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EXPLAINED: The new rules around getting a sick note over the phone in Germany

Due to high Covid infection numbers throughout the summer, it’s now possible to get a sick note from a doctor over the phone again for some illnesses. Here’s what you need to know.

EXPLAINED: The new rules around getting a sick note over the phone in Germany

What’s happened?

In spring 2020, German authorities changed the law so that people with a mild upper respiratory tract illness, such as the common cold, were able to get an incapacity to work certificate or AU-Bescheinigung by simply calling and speaking to their GP.

The rule was extended several times and finally reversed on June 1st this year due to falling infection figures. Since then people have had to go back to the practice – or do a video call if the doctor’s office has that system in place – to get a sick note.

Now, due to a decision by the Joint Federal Committee, the regulation has been reintroduced and patients can call their GP again for a sick note.

Can I get a sick note over the phone for any illness?

No. As before, the regulation only applies to patients suffering from a mild upper respiratory tract illness. Though Covid has not explicitly been named in the announcement, it seems that it is intended to be covered by the regulation.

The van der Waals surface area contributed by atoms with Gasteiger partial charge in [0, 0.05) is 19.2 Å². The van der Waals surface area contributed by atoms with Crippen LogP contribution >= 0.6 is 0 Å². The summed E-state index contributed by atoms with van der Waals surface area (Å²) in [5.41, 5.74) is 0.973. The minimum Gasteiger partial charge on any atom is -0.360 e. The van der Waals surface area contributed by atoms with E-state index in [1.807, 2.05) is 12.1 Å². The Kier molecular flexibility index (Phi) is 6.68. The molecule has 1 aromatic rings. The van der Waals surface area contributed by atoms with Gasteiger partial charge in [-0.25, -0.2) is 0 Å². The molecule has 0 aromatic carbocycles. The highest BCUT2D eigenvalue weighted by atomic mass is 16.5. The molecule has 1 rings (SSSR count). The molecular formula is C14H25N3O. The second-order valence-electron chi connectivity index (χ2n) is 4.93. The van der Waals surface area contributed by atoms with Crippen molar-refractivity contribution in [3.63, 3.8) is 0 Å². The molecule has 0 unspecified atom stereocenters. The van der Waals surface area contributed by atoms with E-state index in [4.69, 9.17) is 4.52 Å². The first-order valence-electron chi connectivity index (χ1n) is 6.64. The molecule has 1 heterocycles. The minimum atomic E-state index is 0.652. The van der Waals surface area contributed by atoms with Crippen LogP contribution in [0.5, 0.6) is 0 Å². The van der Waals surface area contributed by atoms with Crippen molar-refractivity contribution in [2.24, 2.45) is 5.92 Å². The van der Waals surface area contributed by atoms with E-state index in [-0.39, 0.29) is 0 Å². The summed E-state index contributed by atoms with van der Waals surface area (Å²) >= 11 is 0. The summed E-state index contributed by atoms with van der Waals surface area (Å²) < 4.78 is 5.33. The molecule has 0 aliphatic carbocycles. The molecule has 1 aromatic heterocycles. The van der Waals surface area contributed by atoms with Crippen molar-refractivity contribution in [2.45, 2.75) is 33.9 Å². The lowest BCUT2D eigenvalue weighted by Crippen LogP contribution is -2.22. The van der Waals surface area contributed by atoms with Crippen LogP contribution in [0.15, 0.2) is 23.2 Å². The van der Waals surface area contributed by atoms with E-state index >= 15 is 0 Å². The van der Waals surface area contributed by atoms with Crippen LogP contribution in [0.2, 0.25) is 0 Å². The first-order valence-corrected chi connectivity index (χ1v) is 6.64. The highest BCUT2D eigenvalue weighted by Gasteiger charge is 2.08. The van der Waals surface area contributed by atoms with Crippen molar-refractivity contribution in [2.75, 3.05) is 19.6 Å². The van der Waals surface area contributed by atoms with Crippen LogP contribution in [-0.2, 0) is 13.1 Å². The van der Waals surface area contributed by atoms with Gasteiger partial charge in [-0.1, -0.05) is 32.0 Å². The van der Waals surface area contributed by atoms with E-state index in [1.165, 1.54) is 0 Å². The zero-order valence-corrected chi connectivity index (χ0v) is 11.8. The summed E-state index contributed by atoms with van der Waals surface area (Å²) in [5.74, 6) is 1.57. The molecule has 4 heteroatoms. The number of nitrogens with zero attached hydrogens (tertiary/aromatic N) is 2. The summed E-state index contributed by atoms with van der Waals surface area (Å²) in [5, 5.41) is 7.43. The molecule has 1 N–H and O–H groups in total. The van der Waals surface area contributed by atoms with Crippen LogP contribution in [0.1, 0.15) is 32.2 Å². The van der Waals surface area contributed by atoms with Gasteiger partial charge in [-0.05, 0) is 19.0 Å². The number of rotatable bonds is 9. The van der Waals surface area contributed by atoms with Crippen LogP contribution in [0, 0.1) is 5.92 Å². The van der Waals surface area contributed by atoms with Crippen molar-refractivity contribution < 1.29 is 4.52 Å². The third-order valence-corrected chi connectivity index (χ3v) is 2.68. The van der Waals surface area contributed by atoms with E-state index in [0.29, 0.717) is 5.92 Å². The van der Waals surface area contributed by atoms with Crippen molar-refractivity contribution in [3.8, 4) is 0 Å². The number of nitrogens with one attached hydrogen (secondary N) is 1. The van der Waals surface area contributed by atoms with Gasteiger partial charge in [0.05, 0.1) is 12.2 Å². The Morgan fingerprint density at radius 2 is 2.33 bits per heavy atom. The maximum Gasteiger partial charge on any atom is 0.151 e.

If the doctor is convinced that the patient is unfit for work after a telephone consultation, then they can issue a sick note for up to seven days.

READ ALSO: EXPLAINED: The changes around doctor’s notes in Germany you should know

If the symptoms persist after seven days, the certificate can be extended once more for another week.

Why now?

According to the Chairman of the G-BA, Josef Hecken, the regulation has been introduced now as a response to rising Covid numbers and in anticipation of the cold and flu season in the coming months: “We want to avoid full waiting rooms in doctors’ offices and the emergence of new infection chains,” he said.

The telephone sick leave rule is a simple, proven and uniform nationwide solution for that, he said. The rule is also necessary because video consultation hours are not yet available everywhere.

What else should I know?

The health insurer DAK is calling for telephone sick leave in the case of light respiratory diseases to be made possible on a permanent basis in Germany. DAK’s CEO Andreas Storm said that this should “not always be up for debate, because it has proven itself.” 

READ ALSO: Everything you need to know about making a doctor’s appointment in Germany

The social association VdK also welcomed the reintroduction of the rule. The VdK’s President Verena Bentele said that the regulation would help to protect high-risk groups in particular from potential infections.

What are the rules to know about sick notes in Germany?

Germany has a strict system in place. If you are sick, you need to give your employer a Krankmeldung (notification of sickness) before the start of work on the first day (of your illness).

However, you also need to hand in a Krankschreibung (doctor’s note) on the fourth day of your illness. Some employments contracts, however, require you to submit a sick not earlier than the fourth day so check with your boss or HR on that point.